“Even though Apple is really delaying their cycles, it does not seem that their upgrades are corresponding to improvements in technology.”
Market response to the latest iPhone X, with new technology features billed as "the biggest leap forward since the original iPhone" by Apple CEO Tim Cook, will be an indicator of Apple’s strategy, as many of its customers are ready to purchase a new phone after a 12-month wait since the last upgrade.
Factors such as Google’s entry into the smartphone space last year with its Pixel phone could be a wild card against Apple.
“I think a lot of people are getting complacent with the Apple ecosystem. If Google starts to leverage their resources in trying to get strongly into this market with its next phone, it could be disruptive,” Kirshner says.
Benefits and risks
With his co-authors, Kirshner has explored the benefits of delaying product upgrades in a new way, which shows how important marketing and branding is in terms of the upgrade cycle and higher profits.
“What is new about our research is that our model looks at product upgrades in the context of branding, sales and discounting all together, which has not been done before,” Kirshner says. “Traditional research models have just looked at technology advancements.”
If companies can use high brand commitment to delay upgrades, they can also benefit from better negotiations with suppliers because shipments and sales can be guaranteed and planned ahead.
So both the benefits and risks of pent-up consumer demand must be assessed to analyse the impact of brand commitment on upgrade timing, Kirshner warns.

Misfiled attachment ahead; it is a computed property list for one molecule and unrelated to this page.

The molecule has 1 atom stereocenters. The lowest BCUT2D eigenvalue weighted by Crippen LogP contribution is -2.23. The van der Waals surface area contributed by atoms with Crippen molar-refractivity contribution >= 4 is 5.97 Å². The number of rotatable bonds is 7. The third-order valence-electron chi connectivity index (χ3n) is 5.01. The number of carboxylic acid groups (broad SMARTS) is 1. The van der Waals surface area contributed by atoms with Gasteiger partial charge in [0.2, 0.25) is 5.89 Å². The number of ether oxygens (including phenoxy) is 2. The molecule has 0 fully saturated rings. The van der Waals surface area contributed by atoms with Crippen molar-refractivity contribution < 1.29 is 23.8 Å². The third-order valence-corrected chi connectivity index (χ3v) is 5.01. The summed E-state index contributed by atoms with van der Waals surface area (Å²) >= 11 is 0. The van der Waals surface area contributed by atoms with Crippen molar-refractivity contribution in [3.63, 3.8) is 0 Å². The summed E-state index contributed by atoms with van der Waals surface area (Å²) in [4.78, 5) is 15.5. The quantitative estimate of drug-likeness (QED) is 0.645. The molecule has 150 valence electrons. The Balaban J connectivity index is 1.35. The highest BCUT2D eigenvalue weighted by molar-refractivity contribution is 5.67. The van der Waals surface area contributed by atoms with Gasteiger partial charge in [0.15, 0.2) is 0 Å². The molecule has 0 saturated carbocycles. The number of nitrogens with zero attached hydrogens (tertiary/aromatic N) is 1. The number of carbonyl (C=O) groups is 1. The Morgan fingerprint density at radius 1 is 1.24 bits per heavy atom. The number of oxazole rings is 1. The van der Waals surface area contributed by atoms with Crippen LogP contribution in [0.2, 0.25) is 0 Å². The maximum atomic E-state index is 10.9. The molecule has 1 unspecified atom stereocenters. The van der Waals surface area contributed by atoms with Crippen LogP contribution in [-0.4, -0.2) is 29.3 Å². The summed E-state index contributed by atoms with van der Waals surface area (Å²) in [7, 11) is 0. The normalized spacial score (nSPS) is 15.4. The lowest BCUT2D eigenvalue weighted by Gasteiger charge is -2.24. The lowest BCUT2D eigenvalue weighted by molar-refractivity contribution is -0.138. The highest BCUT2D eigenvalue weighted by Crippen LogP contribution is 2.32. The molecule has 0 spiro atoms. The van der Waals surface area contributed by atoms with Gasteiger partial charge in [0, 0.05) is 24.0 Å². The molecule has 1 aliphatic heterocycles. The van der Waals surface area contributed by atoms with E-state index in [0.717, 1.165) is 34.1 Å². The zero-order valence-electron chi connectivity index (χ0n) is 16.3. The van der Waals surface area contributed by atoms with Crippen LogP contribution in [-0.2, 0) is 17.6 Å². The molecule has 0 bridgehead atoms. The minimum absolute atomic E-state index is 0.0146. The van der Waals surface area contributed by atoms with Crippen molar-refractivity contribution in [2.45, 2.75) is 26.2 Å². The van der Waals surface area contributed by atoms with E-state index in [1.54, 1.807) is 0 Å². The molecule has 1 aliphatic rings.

It is better for companies to adopt this strategy, rather than rely on a policy of upgrading purely to correct a lag in technology.
According to Kirshner, shorter product release cycles are better for companies launching products that are new on the market or uncertain, or for companies with low brand loyalty.
“For companies that really don’t have any brand commitment, they really have no choice but to upgrade all the time because their market is not consumers who are dedicated to them. Their customers are mainly just people who have a need right then and there, like if their phone breaks,” he says.
Different technology sectors
What happens if a new product fails? When the Samsung Galaxy Note 7 was recalled after the phone’s batteries were found to catch fire, the resulting bad publicity went viral worldwide.
While the Note explosion problem affected Samsung’s overall smartphones sales in 2016, the results may not be enduring, because the Note is a relatively niche product that does not have the same pent-up demand as Samsung’s Galaxy premium phones, says Kirshner. But time will tell.
The real test will be in sales for the latest Samsung Galaxy Note 8.
Worldwide, Samsung is still the leader, commanding about 23% market share and Apple 12%, according to the International Data Corporation.
Shipments of new phones are forecast to total 1.5 billion this year, up from 712 million units in 2012, according to HIS Inc. Higher sales are partly fuelled by strong growth in emerging markets such as China. In 2016, Apple alone sold more than 210 million phones worldwide.
While Kirshner’s research focuses on smartphones, its warnings about product upgrade timing can apply to different technology sectors such as games, music technology and computer hardware and software.
“Technology does grow your market but if you don’t watch out, advancements from competitors will also shrink your market,” he warns. “So it’s very dynamic and applies to a lot of consumer products.”
With technology always evolving, the risks and rewards of upgrading have to be carefully balanced based on dynamics that are unique to each company and its position in the market.